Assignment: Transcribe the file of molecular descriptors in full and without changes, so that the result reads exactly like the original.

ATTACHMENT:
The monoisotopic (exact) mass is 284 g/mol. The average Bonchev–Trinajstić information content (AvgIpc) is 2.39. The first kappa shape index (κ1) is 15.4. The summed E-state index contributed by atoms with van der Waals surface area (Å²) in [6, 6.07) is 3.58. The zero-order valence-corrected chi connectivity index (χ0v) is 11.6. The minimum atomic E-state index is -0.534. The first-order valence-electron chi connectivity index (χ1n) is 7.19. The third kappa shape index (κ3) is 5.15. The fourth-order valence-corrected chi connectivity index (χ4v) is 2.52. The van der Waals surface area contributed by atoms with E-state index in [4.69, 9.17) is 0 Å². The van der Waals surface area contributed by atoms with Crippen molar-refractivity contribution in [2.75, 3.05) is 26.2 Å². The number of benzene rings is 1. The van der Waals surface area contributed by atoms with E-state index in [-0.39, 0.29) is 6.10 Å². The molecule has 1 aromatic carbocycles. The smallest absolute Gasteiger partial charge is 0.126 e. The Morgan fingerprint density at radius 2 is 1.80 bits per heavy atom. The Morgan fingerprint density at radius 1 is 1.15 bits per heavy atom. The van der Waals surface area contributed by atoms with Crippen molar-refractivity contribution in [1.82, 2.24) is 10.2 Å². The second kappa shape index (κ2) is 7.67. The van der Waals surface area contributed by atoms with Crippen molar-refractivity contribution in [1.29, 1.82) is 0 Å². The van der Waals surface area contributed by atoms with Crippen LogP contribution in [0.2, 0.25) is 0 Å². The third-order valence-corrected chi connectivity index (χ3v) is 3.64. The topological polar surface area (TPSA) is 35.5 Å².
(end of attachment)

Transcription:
The monoisotopic (exact) mass is 284 g/mol. The average Bonchev–Trinajstić information content (AvgIpc) is 2.39. The first kappa shape index (κ1) is 15.4. The summed E-state index contributed by atoms with van der Waals surface area (Å²) in [6, 6.07) is 3.58. The zero-order valence-corrected chi connectivity index (χ0v) is 11.6. The minimum atomic E-state index is -0.534. The first-order valence-electron chi connectivity index (χ1n) is 7.19. The third kappa shape index (κ3) is 5.15. The fourth-order valence-corrected chi connectivity index (χ4v) is 2.52. The van der Waals surface area contributed by atoms with E-state index in [4.69, 9.17) is 0 Å². The van der Waals surface area contributed by atoms with Crippen molar-refractivity contribution in [2.75, 3.05) is 26.2 Å². The number of benzene rings is 1. The van der Waals surface area contributed by atoms with E-state index in [-0.39, 0.29) is 6.10 Å². The molecule has 1 aromatic carbocycles. The smallest absolute Gasteiger partial charge is 0.126 e. The Morgan fingerprint density at radius 2 is 1.80 bits per heavy atom. The Morgan fingerprint density at radius 1 is 1.15 bits per heavy atom. The van der Waals surface area contributed by atoms with Crippen molar-refractivity contribution in [1.82, 2.24) is 10.2 Å². The second kappa shape index (κ2) is 7.67. The van der Waals surface area contributed by atoms with Crippen molar-refractivity contribution in [1.29, 1.82) is 0 Å². The van der Waals surface area contributed by atoms with Crippen LogP contribution in [0.2, 0.25) is 0 Å². The third-order valence-corrected chi connectivity index (χ3v) is 3.64. The topological polar surface area (TPSA) is 35.5 Å².